A new lawsuit filed in a New York City court on Monday seeks to make disturbing videos of the treatment of a Guantanamo Bay prisoner public.
The video involves a Saudi national whose treatment at the base was dubbed “torture” by a former Bush Administration official.
The lawsuit was filed a day before the detention facility marked its 10th year since the U.S. sent its first prisoners in the war on terror to the Cuba-based detention and interrogation center.
The prisoner involved in the lawsuit, Saudi national Mohammed al-Qahtani, was captured in 2001 in Afghanistan while the U.S. was on the hunt for 9/11 orchestrator Osama bin Laden. Government investigators believe that Qahtani was planning to take part in the 9/11 attacks.
In 2009, Susan J. Crawford, hired by then Secretary of Defense Robert Gates to review practices at the highly controversial detention facility, told The Washington Post that torture indeed occurred at the troubled facility, and the Qahtani endured gruesome treatment during his detention.
“We tortured Qahtani,” she said. “His treatment met the legal definition of torture.”
“You think of torture, you think of some horrendous physical act done to an individual. This was not any one particular act; this was just a combination of things that had a medical impact on him, that hurt his health. It was abusive and uncalled for,” the retired judge and former Pentagon inspector general added.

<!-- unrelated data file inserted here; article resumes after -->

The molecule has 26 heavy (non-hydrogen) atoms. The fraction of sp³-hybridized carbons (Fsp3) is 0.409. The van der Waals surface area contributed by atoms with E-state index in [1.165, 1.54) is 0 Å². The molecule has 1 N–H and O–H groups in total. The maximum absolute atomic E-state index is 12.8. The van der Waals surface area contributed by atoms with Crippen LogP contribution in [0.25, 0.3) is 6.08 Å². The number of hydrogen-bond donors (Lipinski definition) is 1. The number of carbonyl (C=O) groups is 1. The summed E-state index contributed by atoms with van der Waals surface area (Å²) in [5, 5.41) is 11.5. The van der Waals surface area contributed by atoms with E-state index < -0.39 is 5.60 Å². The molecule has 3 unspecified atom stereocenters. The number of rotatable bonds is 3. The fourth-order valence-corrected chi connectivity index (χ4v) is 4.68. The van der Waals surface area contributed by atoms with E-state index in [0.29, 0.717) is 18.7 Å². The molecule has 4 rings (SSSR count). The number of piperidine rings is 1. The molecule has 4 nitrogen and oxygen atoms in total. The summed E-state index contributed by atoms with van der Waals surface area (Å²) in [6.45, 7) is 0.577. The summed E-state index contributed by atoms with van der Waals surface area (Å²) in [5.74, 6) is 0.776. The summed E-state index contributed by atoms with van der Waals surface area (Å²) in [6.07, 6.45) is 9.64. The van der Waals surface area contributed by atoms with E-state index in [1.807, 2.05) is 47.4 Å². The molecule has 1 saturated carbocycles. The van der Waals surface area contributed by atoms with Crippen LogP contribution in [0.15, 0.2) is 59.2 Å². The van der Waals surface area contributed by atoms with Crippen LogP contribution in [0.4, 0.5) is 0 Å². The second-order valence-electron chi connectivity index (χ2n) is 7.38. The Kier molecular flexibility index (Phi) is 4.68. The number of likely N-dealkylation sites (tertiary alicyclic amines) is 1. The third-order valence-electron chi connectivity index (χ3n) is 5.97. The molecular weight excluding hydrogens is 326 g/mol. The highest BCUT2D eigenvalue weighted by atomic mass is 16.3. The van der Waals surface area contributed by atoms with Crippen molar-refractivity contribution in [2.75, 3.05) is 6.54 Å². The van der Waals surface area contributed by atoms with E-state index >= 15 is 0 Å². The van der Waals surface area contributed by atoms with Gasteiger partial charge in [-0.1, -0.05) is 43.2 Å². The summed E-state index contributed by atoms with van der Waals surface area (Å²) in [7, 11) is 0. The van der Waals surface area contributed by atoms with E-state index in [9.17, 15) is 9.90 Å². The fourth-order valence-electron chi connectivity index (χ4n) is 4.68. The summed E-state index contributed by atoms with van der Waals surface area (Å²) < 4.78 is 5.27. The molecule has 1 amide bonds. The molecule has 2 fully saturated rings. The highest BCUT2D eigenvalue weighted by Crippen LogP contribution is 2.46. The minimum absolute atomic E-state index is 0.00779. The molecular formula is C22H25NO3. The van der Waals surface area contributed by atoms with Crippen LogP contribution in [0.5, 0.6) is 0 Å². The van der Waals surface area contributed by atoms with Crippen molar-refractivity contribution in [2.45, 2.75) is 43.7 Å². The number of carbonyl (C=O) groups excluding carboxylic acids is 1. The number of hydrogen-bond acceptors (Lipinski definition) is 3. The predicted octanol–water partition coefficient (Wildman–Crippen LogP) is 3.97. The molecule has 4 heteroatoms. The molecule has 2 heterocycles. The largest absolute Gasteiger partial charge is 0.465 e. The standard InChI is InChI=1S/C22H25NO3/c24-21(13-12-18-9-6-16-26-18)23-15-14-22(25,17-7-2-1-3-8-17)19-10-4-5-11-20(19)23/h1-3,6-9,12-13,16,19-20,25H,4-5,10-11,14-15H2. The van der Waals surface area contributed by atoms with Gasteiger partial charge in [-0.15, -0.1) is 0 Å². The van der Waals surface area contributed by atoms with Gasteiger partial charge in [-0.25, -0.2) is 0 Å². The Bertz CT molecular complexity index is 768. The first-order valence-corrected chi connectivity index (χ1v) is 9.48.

Qahtani’s legal representation states a simple argument: releasing the tapes, which display methods utilized on the prisoner, could affect the political stalemate regarding Guantanamo and interrogation methods employed by the United States.
According to the legal documents, Qahtani sustained religious and sexual humiliation, was forced into isolation, and sleep deprived, among other interrogation techniques defined by human rights activists as cruel and unusual.
President Barack Obama ordered that the detention facility close within a year of his taking office in 2009, but the base remains open due to Congressional reservations about both housing and trying prisoners in the war on terror on U.S. soil.
The extrajudicial and interrogation facility, established in 2002 by then U.S. President George W. Bush, has stirred extreme debate and controversy in the past decade over its treatment of detainees.